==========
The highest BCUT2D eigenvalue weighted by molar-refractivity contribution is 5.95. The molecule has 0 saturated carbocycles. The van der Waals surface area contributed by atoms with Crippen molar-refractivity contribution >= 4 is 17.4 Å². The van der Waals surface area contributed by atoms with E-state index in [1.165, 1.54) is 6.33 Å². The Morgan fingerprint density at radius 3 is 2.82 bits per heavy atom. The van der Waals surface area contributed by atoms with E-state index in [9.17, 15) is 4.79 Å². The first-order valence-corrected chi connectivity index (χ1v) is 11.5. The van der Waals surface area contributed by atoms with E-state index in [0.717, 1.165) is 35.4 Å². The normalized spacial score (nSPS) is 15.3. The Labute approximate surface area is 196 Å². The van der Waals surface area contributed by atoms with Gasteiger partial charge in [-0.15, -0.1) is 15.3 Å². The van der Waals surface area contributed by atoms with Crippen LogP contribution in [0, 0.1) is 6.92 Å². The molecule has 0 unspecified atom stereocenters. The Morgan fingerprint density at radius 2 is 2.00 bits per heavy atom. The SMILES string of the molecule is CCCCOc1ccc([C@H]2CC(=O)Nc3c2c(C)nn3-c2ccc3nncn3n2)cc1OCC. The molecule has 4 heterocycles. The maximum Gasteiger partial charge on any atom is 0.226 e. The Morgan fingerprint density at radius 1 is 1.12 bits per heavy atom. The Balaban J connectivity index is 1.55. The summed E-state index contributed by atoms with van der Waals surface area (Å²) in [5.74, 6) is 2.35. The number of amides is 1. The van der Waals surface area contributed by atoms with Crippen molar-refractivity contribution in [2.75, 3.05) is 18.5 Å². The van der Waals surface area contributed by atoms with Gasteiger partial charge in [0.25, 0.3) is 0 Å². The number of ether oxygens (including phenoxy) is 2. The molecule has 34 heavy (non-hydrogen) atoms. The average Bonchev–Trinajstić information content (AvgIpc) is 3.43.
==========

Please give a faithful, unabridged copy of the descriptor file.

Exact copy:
The highest BCUT2D eigenvalue weighted by molar-refractivity contribution is 5.95. The molecule has 0 saturated carbocycles. The van der Waals surface area contributed by atoms with Crippen molar-refractivity contribution >= 4 is 17.4 Å². The van der Waals surface area contributed by atoms with E-state index in [1.165, 1.54) is 6.33 Å². The Morgan fingerprint density at radius 3 is 2.82 bits per heavy atom. The van der Waals surface area contributed by atoms with E-state index in [9.17, 15) is 4.79 Å². The first-order valence-corrected chi connectivity index (χ1v) is 11.5. The van der Waals surface area contributed by atoms with E-state index in [0.717, 1.165) is 35.4 Å². The normalized spacial score (nSPS) is 15.3. The Labute approximate surface area is 196 Å². The van der Waals surface area contributed by atoms with Gasteiger partial charge in [-0.15, -0.1) is 15.3 Å². The van der Waals surface area contributed by atoms with Crippen LogP contribution in [0, 0.1) is 6.92 Å². The molecule has 0 unspecified atom stereocenters. The Morgan fingerprint density at radius 2 is 2.00 bits per heavy atom. The SMILES string of the molecule is CCCCOc1ccc([C@H]2CC(=O)Nc3c2c(C)nn3-c2ccc3nncn3n2)cc1OCC. The molecule has 4 heterocycles. The maximum Gasteiger partial charge on any atom is 0.226 e. The Morgan fingerprint density at radius 1 is 1.12 bits per heavy atom. The Balaban J connectivity index is 1.55. The summed E-state index contributed by atoms with van der Waals surface area (Å²) in [5.74, 6) is 2.35. The number of amides is 1. The van der Waals surface area contributed by atoms with Crippen molar-refractivity contribution in [2.75, 3.05) is 18.5 Å². The van der Waals surface area contributed by atoms with Gasteiger partial charge in [0.25, 0.3) is 0 Å². The number of ether oxygens (including phenoxy) is 2. The molecule has 34 heavy (non-hydrogen) atoms. The average Bonchev–Trinajstić information content (AvgIpc) is 3.43.